Aldrich v. Clerk-MagistrateAnnotate this Case
This matter arose from an application filed by Plaintiff in the Somerville division of the district court department for a criminal complaint against a police officer. The first assistant clerk of the court denied the application and referred the matter to the district attorney. A district court denied Plaintiff's request for a hearing to review the action. Plaintiff then filed a petition seeking an order compelling the clerk-magistrate of the district court to conduct a show cause hearing and issue a criminal complaint. The Supreme Court affirmed the judgment, holding that Plaintiff had no right to a show cause hearing on such an application and no right to have a criminal complaint authorized.
October 11, 2012.
Supreme Judicial Court, Appeal from order of single justice. Mandamus. District Court, Clerk-Magistrate. Practice, Civil, Action in nature of mandamus.
Robert Aldrich, pro se.
Natassia Kelly, Assistant Attorney General, for the defendant.
Robert Aldrich appeals from a judgment of a single justice of this court denying his petition for relief in the nature of mandamus brought under G.L. c. 249, § 5. We affirm.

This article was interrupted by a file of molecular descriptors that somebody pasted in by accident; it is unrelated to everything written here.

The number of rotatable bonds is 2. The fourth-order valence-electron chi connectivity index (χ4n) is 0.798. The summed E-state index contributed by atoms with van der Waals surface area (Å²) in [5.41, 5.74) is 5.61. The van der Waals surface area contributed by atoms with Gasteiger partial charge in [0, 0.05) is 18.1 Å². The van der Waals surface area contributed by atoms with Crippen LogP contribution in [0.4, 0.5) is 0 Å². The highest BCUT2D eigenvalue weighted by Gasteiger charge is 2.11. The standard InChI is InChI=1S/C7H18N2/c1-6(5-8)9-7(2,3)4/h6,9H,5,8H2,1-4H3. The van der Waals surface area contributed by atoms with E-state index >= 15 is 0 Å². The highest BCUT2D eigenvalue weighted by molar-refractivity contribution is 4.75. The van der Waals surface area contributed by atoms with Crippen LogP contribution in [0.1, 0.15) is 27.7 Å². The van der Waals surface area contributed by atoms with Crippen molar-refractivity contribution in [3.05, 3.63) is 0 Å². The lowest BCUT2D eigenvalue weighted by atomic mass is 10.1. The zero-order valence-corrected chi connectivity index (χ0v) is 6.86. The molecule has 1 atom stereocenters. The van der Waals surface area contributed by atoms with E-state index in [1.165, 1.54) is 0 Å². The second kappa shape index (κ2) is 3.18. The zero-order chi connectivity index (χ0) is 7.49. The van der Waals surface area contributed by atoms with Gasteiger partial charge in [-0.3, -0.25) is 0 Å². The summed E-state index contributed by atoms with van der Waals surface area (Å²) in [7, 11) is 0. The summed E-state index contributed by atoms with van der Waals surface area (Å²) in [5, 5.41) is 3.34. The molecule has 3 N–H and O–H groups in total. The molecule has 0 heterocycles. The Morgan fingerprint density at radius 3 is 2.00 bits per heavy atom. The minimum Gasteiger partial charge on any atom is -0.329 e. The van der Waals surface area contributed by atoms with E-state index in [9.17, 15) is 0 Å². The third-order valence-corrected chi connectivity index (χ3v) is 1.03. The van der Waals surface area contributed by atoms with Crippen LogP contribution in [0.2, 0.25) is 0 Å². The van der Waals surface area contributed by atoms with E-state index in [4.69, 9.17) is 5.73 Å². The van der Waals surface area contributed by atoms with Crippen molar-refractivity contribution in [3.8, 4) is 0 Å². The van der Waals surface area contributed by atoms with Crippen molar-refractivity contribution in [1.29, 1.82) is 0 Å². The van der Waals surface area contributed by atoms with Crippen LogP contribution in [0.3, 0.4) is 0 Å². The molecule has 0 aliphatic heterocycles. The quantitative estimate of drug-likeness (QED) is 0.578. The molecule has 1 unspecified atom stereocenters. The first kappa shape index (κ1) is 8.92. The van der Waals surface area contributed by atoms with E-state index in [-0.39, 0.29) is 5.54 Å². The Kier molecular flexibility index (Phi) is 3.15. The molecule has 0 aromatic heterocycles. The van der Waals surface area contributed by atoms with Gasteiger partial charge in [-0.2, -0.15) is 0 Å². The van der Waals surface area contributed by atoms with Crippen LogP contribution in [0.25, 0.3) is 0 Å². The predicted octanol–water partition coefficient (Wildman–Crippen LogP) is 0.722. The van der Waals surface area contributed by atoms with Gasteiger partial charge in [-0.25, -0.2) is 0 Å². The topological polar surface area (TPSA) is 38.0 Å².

This matter arises from an application filed by Aldrich in the Somerville Division of the District Court Department for a criminal complaint against a Cambridge police officer. The first assistant clerk of the court denied the application and referred the matter to the Middlesex County district attorney. Aldrich sought review of that action before a judge and requested a hearing. See Standard 3:21 of the District Court Standards of Judicial Practice: The Complaint Procedure (2008). The judge denied the request for a hearing without prejudice pending the district attorney's review. Aldrich then filed a petition under G.L. c. 249, § 5, in the county court, seeking an order compelling the clerk-magistrate of the District Court to conduct a show cause hearing and issue a criminal complaint.
It is well-settled that "the denial of [an application for] a [criminal] complaint creates no judicially cognizable wrong." Bradford v. Knights, 427 Mass. 748, 751 (1998). A private individual simply has no constitutional or statutory right to challenge the denial of an application for a complaint, whether in a mandamus action or otherwise. See Victory Distribs., Inc. v. Ayer Div. of the Dist. Court Dep't, 435 Mass. 136, 141 (2001). Aldrich's rights as a complainant were limited: he was only entitled to file an application for a complaint, which he did, and to have the District Court act on the application, which it did by denying the application and referring the matter to the district attorney's office. See Scott v. Dedham Div. of the Dist. Court Dep't, 436 Mass. 1004, 1005 (2002), and cases cited. See also Standard 3:00 of the District Court Standards of Judicial Practice, supra ("Any individual is entitled to file an application for criminal complaint and to have a magistrate act on it. However, a private party has no right to a show cause hearing on such an application, no right to have a criminal complaint authorized, and no right to appeal its denial").
The case was submitted on briefs.
END OF DOCUMENT